I don’t think this is a major change. We said two things. One, we think that we should make it clear in the legislation was super is for, that it’s for your retirement. It’s not to be ripped away for other reasons. And two, what the treasurer said is it’s worth having a conversation about the fact that for 1% of Aussies who’ve got 3m bucks or more in their superannuation should the tax concessions for them be the same for everybody else. I don’t know about you Nat I don’t have 3m bucks in my super. 99% of Australians don’t.
We said let’s have a conversation about this and every Liberal MP across the country’s head exploded at that thought. I think that says a lot about the Liberal party. They say they’re for the suburbs, but when it counts, they’re really just for the multimillionaires.
One year since Russian invasion of Ukraine
Today, 24 February, marks the first anniversary of Russia’s full-scale invasion of Ukraine.
The minister for veterans affairs, Matt Keogh, has made a statement affirming Australia continues “to stand with Ukraine’s brave Armed Forces and support them in their self-defence against Russian aggression”.
He said Australia was proud to be providing training to Ukrainian recruits through the UK-based training program was called Operation Kudu.
Ukraine’s ambassador to Australia, Vasyl Myroshnychenko, reflected on the contributions of the bushmasters Australia has provided the Ukraine on ABC’s 7.30 program last night:
Each Australian Bushmaster is more than just a hardy and handy protected vehicle, it’s actually the Anzac spirit, it’s Australian mateship. This is what is saving lives, helping Ukraine win.
You can find a series of articles and interactive features marking the first year anniversary of the conflict here.
Trade minister defends presence of Russian ambassador in Canberra
The minister for trade and tourism, Don Farrell, is speaking to ABC Radio. On the first anniversary of the Russian invasion of the Ukraine, there is talk about what more Australia can do as a nation.
RN Breakfast host Patricia Karvelas asks the minister why the Russian ambassador remains in Canberra.
The Nine Fairfax papers are reporting that Asio dismantled a highly active hive off of Russian spies posing as diplomats in the embassy. The Russian ambassador remains in Canberra. Why shouldn’t he be expelled?
Look, if you expel the Russian ambassador, then you have no mechanism of communicating our displeasure with the with the decisions that the Russian government are taking.
These are operational matters, of course, and they’re not the sort of matters that we discuss publicly. There was a report earlier this week by Asio about these matters. I’m very happy to leave it in the very capable of hands of Mr. Burgess.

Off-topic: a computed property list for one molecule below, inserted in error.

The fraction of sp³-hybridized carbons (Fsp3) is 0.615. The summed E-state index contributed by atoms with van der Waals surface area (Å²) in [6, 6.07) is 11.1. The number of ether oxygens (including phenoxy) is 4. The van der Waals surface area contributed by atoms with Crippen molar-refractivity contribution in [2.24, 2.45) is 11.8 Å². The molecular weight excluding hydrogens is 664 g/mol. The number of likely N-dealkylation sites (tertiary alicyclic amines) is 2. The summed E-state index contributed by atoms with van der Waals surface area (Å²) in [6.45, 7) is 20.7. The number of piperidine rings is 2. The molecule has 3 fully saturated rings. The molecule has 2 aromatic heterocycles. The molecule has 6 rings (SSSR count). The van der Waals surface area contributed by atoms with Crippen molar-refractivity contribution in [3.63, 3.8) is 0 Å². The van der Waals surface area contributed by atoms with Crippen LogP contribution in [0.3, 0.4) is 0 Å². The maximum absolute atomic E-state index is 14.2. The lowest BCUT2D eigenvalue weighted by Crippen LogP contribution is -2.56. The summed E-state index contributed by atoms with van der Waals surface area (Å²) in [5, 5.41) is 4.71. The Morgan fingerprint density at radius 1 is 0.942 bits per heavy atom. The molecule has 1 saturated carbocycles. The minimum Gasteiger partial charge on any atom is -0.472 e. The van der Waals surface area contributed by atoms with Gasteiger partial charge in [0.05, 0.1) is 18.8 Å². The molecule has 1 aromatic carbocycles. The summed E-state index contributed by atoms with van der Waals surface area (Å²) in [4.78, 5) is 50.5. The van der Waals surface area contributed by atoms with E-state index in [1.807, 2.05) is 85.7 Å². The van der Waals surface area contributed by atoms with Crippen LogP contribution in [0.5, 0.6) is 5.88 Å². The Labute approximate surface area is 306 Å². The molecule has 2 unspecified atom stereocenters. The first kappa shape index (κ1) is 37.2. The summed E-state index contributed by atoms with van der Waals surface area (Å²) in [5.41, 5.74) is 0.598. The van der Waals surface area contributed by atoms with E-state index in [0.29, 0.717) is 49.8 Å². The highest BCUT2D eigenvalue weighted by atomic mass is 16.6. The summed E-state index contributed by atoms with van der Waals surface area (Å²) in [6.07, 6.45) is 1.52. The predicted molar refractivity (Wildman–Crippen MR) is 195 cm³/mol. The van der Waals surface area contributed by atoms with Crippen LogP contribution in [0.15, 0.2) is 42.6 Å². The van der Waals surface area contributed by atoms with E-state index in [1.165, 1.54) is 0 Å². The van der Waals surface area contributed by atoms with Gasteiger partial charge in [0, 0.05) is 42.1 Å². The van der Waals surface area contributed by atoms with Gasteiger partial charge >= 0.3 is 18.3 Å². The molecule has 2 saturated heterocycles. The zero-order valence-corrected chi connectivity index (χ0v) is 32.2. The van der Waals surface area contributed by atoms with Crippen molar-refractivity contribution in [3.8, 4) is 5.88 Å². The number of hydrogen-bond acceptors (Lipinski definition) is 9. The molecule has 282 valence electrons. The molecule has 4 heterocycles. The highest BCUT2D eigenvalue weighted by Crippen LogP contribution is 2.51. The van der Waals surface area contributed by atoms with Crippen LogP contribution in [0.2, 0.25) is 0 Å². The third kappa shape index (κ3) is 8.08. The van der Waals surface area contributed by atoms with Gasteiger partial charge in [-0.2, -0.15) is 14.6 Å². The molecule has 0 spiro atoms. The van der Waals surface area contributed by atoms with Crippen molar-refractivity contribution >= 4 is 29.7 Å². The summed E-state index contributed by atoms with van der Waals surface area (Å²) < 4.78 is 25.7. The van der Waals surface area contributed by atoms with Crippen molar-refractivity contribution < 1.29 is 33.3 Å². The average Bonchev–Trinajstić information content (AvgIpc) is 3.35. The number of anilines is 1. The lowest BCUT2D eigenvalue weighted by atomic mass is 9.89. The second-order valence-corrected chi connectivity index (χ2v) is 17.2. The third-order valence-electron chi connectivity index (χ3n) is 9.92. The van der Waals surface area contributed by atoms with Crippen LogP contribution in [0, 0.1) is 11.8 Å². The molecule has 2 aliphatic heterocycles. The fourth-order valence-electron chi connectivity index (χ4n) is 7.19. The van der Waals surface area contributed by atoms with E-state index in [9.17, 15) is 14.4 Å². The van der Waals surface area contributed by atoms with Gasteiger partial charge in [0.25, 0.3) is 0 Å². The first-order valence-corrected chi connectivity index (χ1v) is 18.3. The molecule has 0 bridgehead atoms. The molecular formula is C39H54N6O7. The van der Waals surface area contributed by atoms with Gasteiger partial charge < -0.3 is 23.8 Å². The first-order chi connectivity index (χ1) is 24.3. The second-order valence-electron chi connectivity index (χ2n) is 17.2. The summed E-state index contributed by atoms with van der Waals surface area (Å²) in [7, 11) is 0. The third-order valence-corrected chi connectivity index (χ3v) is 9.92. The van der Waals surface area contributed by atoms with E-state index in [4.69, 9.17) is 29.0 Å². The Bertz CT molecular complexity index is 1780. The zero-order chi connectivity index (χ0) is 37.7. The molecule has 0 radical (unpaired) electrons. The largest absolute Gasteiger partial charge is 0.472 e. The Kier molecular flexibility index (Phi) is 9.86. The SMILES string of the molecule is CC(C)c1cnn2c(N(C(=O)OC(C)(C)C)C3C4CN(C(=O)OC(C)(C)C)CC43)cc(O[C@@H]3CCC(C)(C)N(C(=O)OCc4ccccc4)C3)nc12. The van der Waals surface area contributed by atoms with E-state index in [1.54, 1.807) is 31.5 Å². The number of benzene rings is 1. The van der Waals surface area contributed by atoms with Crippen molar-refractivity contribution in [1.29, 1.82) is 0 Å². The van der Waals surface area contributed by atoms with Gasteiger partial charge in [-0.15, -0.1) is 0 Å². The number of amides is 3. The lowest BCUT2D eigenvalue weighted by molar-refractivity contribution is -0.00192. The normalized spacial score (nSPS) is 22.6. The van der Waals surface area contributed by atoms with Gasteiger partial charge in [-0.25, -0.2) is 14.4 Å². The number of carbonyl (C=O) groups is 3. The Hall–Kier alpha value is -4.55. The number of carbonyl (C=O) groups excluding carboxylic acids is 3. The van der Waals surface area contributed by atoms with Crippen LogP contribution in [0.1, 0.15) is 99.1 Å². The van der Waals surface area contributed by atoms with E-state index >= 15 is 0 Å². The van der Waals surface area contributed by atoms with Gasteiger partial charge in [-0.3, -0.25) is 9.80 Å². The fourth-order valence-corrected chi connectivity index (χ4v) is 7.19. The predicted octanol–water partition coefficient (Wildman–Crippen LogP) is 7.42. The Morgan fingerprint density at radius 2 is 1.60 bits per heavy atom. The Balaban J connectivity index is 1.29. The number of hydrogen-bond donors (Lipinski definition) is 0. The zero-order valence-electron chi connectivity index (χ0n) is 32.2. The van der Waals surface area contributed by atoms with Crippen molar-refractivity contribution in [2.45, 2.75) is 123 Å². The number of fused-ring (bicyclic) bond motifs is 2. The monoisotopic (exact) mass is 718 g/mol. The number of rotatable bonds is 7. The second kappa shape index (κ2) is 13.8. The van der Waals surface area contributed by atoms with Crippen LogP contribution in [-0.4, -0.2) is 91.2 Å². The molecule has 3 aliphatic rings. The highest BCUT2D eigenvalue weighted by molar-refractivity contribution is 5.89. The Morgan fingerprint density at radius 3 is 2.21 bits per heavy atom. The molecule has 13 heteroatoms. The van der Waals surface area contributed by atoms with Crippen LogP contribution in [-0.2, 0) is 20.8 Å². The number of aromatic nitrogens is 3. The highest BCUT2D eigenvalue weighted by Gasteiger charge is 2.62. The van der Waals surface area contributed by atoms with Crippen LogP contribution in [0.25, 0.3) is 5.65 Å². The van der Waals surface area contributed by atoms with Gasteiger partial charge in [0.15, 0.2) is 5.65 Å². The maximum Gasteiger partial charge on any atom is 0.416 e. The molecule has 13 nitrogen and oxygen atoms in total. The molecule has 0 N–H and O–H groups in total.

Wong urges China to do ‘all it can’ to end Ukraine conflict
The foreign minister, Penny Wong, has spoken to ABC News Breakfast on the Ukraine war anniversary and added sanctions on Russia.
Today is the anniversary of the full scale invasion by Russia of Ukraine and we mourn those lost. We continue to condemn Russia’s illegal and immoral war and we stand with Ukraine. The government is demonstrating that by what we are doing in addition to what we have provided so far. We are providing additional defence capability, uncrewed aerial surveillance and I have issued more sanctions against Russia overnight, against 90 people and organisations which take our sanctions to in excess of a thousand. It is a heavy sanctions regime against a government which has chosen to engage in an illegal and immoral war, breaching sovereignty and the UN charter, which is why we have to stand against Russia.
Wong was also asked about the possibility of China supplying arms to Russia, and she replied:
What I would say is that Russia is a permanent member of the UN security council. It has a special responsibility to ensure that international law, including the UN charter which protects everyone’s sovereignty, is protected. This war, waged by Mr Putin, is an attack on sovereignty and an attack on the UN charter. We would urge China to do all it can to not only not escalate this conflict but to end it.
NSW government accused of ‘double dipping’ on land offsets
Anne Davies and Lisa Cox have brought you exclusive investigations this week as part of the “Sydney’s growing pains” series examining the spread of housing in the greater Sydney area.
Cox’s story today reveals how Dominic Perrottet’s government is being accused of “double dipping” offsets by using land that’s already been put aside for conservation for Sydney’s koala habitat and some of Sydney’s rarest bushland.